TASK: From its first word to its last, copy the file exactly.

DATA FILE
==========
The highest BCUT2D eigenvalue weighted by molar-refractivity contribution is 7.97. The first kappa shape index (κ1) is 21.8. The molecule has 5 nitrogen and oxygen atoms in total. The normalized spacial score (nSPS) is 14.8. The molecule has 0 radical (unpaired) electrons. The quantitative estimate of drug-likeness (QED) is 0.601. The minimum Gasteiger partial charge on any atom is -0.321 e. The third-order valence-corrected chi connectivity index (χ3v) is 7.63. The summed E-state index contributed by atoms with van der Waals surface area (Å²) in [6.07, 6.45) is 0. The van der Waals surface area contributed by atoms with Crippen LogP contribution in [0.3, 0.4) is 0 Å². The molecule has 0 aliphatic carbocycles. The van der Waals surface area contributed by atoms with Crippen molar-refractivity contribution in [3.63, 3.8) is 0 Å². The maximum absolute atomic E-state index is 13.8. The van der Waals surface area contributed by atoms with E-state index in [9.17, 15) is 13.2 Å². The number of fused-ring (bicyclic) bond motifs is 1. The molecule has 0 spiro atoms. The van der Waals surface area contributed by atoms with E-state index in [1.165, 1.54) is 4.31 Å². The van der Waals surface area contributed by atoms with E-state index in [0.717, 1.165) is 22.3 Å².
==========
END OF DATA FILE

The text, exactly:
The highest BCUT2D eigenvalue weighted by molar-refractivity contribution is 7.97. The first kappa shape index (κ1) is 21.8. The molecule has 5 nitrogen and oxygen atoms in total. The normalized spacial score (nSPS) is 14.8. The molecule has 0 radical (unpaired) electrons. The quantitative estimate of drug-likeness (QED) is 0.601. The minimum Gasteiger partial charge on any atom is -0.321 e. The third-order valence-corrected chi connectivity index (χ3v) is 7.63. The summed E-state index contributed by atoms with van der Waals surface area (Å²) in [6.07, 6.45) is 0. The van der Waals surface area contributed by atoms with Crippen LogP contribution in [0.3, 0.4) is 0 Å². The molecule has 0 aliphatic carbocycles. The van der Waals surface area contributed by atoms with Crippen molar-refractivity contribution in [3.63, 3.8) is 0 Å². The maximum absolute atomic E-state index is 13.8. The van der Waals surface area contributed by atoms with E-state index in [9.17, 15) is 13.2 Å². The number of fused-ring (bicyclic) bond motifs is 1. The molecule has 0 spiro atoms. The van der Waals surface area contributed by atoms with E-state index in [1.165, 1.54) is 4.31 Å². The van der Waals surface area contributed by atoms with E-state index in [0.717, 1.165) is 22.3 Å².